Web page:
Lt. Gov. Evelyn Sanguinetti framed the upcoming gubernatorial election as a referendum on taxes and corruption during an interview recently broadcast on radio station WMAY.
In a four-minute segment with host Ray Lytle, Sanguinetti said incumbent Gov. Bruce Rauner has been “the only one to stand up to Mike Madigan,” whose multi-decade reign as House Speaker has recently seen allegations of a quid pro quo scheme to retain his speakership.
“So here’s Bruce Rauner, who doesn’t take a pension, does not take a salary, believes in the greatness of our state,” Sanguinetti said. “And then you’re up against somebody that Mike Madigan has appointed to run against him, which is J.B. Pritzker.”
Lt. Governor Evelyn Sanguinetti | illinois.gov
Pritzker, an heir to the Hilton Hotel fortune, was embroiled in a recent scandal after Cook County Inspector General Patrick Blanchard uncovered a “scheme to defraud” the state, as reported Oct. 2 in The Chicago Tribune. Pritzker removed toilets from one of his houses to improperly collect $330,000 worth of property tax breaks. according to the report.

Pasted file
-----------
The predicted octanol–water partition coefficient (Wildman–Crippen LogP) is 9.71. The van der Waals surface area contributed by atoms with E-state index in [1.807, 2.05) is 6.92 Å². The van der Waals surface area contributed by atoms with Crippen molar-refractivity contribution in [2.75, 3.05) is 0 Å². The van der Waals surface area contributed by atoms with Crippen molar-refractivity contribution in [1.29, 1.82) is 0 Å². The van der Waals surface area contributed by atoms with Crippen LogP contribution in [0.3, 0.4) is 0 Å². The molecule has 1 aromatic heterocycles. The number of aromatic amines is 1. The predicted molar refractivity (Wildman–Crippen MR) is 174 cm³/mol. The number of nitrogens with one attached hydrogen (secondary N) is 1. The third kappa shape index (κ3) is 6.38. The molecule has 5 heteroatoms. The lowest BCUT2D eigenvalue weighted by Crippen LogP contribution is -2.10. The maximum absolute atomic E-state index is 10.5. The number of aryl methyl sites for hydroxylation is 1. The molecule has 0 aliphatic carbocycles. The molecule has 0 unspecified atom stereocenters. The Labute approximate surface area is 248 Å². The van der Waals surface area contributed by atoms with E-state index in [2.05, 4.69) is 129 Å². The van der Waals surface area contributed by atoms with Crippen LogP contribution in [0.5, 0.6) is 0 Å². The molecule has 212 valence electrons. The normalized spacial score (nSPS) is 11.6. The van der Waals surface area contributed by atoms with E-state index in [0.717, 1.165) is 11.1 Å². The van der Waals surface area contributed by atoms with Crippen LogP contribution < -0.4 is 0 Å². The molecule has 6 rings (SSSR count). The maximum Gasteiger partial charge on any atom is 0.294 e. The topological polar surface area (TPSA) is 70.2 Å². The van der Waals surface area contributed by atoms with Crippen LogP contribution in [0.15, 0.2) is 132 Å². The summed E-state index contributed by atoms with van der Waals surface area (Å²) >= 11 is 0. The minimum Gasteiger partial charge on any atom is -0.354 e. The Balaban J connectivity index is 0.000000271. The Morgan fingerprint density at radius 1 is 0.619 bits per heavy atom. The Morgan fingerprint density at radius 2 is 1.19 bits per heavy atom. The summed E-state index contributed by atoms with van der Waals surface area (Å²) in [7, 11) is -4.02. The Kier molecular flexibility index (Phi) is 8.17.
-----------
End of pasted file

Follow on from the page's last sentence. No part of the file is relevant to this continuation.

Sanguinetti also mentioned a recent lawsuit where 10 former Pritzker campaign staffers brought a lawsuit alleging “racial discrimination and harassment within” his campaign.
“I think that there are a lot of things about J.B. that should give you pause,” Sanguinetti said. “There is no leader in J.B. Pritzker.”
The interview turned to Pritzker's proposal of a mileage tax. Sanguinetti, chair of the governor’s Rural Affairs Council, said the plan would disproportionately hurt rural citizens, who have to drive long distances to reach hospitals, grocery stores and other essential services.
“We’re still trying to come up for air because of Mike Madigan’s 32-percent income tax increase and he wants to give us more in the way of taxes,” she said. “We simply can’t afford a J.B. Pritzker.”
Pritzker has publicly championed a graduated income tax that is supposed to place higher taxes on the wealthy but his exact proposal has been unclear. However, Sanguinetti said that a similar proposal introduced by Rep. Robert Martwick (D-Chicago) would hike taxes on those earning as little as $17,200 per year.”
“I have never seen $17,200 per year be called rich,” she said. “So lots of problems with J.B. Pritzker all around.”